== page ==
I am a person who knows how to survive but not a person who always knows how to feast. My family, like many others, often went through the motions of family celebrations like Thanksgiving but without the heart behind it. Years of hurt would fill the room like a noxious gas, stifling and heavy. Though I did not perceive it clearly as a child, this has affected my ability to truly feast as God intended.
As I grew older, this expressed itself in my pragmatic nature that sought to do the bare minimum when it came to celebrations, not because I did not care, but because I did not have an example to follow. I worried about cost and time and whether the energy was worth my investment. Weighing and balancing every ounce, I brought my own noxious fumes into every celebration–fumes of deprivation and want.
I have prided myself on my efficiency, but I am starting to see that the driving force behind this meticulous calculation is fear.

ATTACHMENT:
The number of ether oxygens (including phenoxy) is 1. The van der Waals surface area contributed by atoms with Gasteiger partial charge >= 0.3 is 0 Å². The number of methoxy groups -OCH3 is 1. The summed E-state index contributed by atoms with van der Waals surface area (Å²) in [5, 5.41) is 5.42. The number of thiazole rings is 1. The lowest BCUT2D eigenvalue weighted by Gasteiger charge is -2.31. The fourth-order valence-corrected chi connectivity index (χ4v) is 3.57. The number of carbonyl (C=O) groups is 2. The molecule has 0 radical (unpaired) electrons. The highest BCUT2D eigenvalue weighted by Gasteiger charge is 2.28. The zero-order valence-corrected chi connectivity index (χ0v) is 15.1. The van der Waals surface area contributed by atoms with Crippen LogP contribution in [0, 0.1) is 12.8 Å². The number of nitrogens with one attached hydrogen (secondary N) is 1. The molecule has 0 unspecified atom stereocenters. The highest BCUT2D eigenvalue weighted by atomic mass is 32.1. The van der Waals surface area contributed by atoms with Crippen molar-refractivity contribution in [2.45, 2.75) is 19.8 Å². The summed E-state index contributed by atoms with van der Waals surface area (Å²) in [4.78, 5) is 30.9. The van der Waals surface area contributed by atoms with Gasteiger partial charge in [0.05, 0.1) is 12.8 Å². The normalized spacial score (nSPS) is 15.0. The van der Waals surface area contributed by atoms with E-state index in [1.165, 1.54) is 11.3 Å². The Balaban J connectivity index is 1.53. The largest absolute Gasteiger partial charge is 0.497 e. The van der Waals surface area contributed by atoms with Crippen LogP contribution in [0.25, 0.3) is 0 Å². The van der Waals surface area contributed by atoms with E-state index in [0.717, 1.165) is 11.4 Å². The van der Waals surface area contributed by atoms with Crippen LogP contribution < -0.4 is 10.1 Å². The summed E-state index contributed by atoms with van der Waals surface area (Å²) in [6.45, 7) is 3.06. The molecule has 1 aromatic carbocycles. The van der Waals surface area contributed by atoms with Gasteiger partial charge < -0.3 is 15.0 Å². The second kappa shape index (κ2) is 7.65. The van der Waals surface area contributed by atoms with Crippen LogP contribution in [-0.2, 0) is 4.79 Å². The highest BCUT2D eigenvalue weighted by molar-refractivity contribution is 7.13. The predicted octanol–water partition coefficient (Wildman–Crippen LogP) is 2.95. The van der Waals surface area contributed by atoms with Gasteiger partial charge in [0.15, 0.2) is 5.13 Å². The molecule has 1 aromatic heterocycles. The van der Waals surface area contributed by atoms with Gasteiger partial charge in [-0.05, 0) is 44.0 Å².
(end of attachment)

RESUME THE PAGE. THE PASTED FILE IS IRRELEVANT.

God Loves to Feast
It is not so with God. The most glaring evidence of God’s lavishness is creation itself. Without any apparent reason, He has sprinkled, no poured, beauty out upon us—many times in places that no human eyes can even feast upon it. We are surrounded by a spectrum of colors and smells and tastes that are downright dizzying in their diversity. These things have no real purpose in creation either–we don’t need to taste food in order to eat it. Yet, we do taste–flavorful dishes that not only meet our physical needs, but also overwhelm us with texture and nuances of flavor.
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